4 May 6, 2009 Probability: introduction page 4 Problems 6 Here are three of the spring girls sports at this high school: softball, lacrosse, tennis It is only possible to play one of these sports Suppose that there are 1000 girls in the school, and suppose that 60 of them play softball, 30 of them play lacrosse, and 50 of them play tennis Now suppose that one girl in the school is chosen at random Write answers to the following probability questions: first as fractions, then rewrite as decimals a Find the probability that the girl plays lacrosse b Find the probability that the girl does not play lacrosse c Find the probability that the girl plays lacrosse or tennis d Find the probability that the girl plays softball or tennis The manufacturers of M&M candies have released this information about the color proportions in a bag of candy Each number represents the probability that a randomly chosen M&M would have a particular color brown red yellow green orange tan Suppose that you select a single M&M from a newly-opened bag Find these probabilities: a probability that it is not brown b probability that it is yellow or green c probability that it is orange or red d probability that it is neither orange nor red Hint: use your answer from part c

5 May 6, 2009 Probability: introduction page 5 8 Again consider picking a card from the deck of cards described in problem 4 Write your answers to these probability questions as fractions a What is the probability of picking a heart or a diamond? b What is the probability of picking a club or a red card? c What is the probability of not picking a spade? 9 Suppose that for each car reaching a certain intersection, there is probability 055 that the car will go straight, probability 015 that the car will turn left, and probability 025 that the car will turn right a What is the probability that the car will not go straight? b What is the probability that the car will turn left or turn right? c Parts a and b should have the same answer Why? 10 There are 4 kinds of trains on Boston s MBTA Green Line, labeled B, C, D, and E Suppose that 30% of the trains are B trains, 2% are C s, 23% are D s, and 20% are E s Now suppose that you enter Park Street station and look at the first Green Line train that arrives Write your answers to these probability questions as decimals a Only the E trains go to Heath Street What is the probability that the train goes to Heath Street? b Only the D trains go to Fenway Station What is the probability that the train goes to Fenway Station? c To go to Brighton, you can take either a B train or a C train What is the probability that the train goes to Brighton? d To go to Kenmore Square, you can take any train that is not an E train What is the probability that the train goes to Kenmore Square?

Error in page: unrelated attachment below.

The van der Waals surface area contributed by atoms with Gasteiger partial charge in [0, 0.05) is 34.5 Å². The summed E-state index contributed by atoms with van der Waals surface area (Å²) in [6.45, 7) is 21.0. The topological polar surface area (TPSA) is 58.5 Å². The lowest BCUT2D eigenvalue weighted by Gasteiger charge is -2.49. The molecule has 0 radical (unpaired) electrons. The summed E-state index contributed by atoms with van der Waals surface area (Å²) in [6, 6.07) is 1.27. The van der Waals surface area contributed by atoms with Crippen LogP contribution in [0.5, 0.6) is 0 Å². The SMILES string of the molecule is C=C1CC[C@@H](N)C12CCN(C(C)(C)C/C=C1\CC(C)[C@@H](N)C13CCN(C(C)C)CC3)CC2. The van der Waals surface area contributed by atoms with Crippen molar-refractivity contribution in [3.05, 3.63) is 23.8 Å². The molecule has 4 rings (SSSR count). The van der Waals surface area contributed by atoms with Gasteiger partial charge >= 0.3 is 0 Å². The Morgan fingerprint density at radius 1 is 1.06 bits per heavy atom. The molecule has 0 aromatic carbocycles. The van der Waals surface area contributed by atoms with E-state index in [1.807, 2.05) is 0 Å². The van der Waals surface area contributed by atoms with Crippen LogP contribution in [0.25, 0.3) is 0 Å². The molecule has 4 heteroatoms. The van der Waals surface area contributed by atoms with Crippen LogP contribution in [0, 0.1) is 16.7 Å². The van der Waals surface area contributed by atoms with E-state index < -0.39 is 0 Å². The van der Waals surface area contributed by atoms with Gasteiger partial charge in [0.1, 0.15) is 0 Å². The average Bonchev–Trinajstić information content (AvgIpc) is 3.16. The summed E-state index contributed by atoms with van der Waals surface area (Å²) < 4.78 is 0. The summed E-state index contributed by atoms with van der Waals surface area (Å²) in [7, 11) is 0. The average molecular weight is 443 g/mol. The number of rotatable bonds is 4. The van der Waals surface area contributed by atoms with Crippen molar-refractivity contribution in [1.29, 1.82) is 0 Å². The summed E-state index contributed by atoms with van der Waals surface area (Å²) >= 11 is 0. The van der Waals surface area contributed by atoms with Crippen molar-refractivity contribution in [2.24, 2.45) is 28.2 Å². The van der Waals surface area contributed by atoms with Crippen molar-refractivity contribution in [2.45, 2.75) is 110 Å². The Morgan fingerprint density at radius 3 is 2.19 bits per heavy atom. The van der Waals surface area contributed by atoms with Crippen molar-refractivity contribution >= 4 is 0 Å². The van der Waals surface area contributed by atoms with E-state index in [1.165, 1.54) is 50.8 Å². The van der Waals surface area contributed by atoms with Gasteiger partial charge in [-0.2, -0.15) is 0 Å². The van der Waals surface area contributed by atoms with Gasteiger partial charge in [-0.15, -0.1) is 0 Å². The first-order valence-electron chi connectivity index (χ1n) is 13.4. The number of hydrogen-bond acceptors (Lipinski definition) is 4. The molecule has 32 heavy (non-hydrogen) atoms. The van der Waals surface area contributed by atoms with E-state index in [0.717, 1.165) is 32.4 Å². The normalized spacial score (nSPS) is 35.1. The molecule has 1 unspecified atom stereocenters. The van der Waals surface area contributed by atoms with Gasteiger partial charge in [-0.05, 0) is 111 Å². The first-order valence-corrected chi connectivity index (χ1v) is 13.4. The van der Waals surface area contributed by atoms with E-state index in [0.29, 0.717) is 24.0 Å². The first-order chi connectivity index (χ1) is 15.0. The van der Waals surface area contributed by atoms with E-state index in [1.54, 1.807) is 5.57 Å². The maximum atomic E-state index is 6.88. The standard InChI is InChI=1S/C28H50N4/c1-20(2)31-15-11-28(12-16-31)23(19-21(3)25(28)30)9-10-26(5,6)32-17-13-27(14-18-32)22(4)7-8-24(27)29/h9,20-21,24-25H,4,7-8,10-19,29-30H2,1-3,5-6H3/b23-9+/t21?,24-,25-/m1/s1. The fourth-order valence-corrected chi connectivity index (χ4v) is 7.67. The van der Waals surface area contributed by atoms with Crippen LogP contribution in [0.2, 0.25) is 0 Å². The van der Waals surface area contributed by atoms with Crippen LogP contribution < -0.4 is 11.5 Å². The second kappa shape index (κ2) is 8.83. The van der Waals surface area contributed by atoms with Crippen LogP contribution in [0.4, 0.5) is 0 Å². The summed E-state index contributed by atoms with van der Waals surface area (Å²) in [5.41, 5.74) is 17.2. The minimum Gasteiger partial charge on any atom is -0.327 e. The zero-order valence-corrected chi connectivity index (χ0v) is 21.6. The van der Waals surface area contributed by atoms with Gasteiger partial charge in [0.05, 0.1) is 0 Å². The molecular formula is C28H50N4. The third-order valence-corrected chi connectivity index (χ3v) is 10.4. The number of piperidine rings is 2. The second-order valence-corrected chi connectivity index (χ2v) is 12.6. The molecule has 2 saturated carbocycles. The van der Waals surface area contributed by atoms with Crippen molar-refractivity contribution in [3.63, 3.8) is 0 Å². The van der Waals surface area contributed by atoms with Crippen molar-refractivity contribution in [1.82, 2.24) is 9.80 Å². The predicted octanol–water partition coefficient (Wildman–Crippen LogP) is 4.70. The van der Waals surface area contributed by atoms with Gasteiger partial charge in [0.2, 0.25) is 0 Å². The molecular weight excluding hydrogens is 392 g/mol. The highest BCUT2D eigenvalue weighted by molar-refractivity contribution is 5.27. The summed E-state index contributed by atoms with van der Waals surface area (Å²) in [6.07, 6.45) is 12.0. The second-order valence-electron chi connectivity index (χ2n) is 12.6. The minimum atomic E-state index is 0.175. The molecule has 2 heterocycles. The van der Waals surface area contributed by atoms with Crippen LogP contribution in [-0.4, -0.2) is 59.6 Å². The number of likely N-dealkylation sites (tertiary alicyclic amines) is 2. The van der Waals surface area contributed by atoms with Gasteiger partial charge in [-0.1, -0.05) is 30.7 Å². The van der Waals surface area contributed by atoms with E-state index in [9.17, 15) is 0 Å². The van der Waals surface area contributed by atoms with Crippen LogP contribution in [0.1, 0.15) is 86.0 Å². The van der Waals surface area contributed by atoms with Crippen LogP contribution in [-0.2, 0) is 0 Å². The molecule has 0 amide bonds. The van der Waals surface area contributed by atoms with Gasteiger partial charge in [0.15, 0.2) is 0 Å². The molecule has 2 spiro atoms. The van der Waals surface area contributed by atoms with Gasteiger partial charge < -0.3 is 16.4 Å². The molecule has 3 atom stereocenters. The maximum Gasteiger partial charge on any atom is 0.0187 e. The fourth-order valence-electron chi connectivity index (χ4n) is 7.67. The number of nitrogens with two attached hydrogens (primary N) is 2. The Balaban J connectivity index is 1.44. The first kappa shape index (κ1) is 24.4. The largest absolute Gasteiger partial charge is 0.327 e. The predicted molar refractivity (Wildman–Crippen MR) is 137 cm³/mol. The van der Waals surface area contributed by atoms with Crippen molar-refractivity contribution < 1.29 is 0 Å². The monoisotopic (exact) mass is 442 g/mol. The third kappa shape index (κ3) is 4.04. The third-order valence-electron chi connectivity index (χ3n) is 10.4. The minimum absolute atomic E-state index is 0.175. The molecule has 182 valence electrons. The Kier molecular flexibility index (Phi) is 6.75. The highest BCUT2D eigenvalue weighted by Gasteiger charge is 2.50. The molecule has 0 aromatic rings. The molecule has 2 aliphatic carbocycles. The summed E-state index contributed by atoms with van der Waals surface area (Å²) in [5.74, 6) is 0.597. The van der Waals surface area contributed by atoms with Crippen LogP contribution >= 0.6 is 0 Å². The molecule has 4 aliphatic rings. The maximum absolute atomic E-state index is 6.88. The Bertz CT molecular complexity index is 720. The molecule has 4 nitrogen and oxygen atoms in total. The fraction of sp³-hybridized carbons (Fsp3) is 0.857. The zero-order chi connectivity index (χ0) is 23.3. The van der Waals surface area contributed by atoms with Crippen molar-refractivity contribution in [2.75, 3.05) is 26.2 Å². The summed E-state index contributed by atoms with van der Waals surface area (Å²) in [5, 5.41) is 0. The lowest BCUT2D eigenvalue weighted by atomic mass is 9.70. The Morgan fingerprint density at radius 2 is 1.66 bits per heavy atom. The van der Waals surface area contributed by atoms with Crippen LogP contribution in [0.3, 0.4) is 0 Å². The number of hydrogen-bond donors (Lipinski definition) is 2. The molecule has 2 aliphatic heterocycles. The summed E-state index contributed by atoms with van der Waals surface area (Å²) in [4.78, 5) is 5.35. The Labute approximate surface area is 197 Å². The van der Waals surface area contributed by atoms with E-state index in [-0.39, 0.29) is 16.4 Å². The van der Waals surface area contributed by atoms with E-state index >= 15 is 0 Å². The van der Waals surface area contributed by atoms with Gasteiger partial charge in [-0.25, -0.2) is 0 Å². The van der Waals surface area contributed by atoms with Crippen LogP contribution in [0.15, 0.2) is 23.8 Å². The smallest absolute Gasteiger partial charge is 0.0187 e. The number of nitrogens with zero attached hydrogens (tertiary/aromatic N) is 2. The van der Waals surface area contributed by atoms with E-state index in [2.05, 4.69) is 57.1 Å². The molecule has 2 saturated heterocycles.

6 May 6, 2009 Probability: introduction page 6 11 Whenever Taylor takes a math test, there is a probability of 4 1 that he gets an A and a probability of 04 that he gets a B Suppose that Taylor just took a math test Find each of these probabilities about his grade on that test a probability that Taylor did not get an A on the test b probability that Taylor did not get an B on the test c probability that Taylor did get an A or a B on the test d probability that Taylor s test grade was neither A nor B There was an important detail about the method of finding an or probability by adding: the events have to be mutually exclusive (meaning that there s no overlap between them) If the events aren t mutually exclusive, then adding won t give the correct answer 12 Again consider picking a Scrabble tile at random from this set: A L G E B R A Decide whether each of these probability calculations is correct or incorrect If incorrect, what is the correct answer? 2 3 a The probability of drawing an A or a B is b The probability of drawing an A or a consonant is c The probability of drawing an A or a vowel is d The probability of drawing an B or a consonant is e The probability of drawing a vowel or a consonant is 1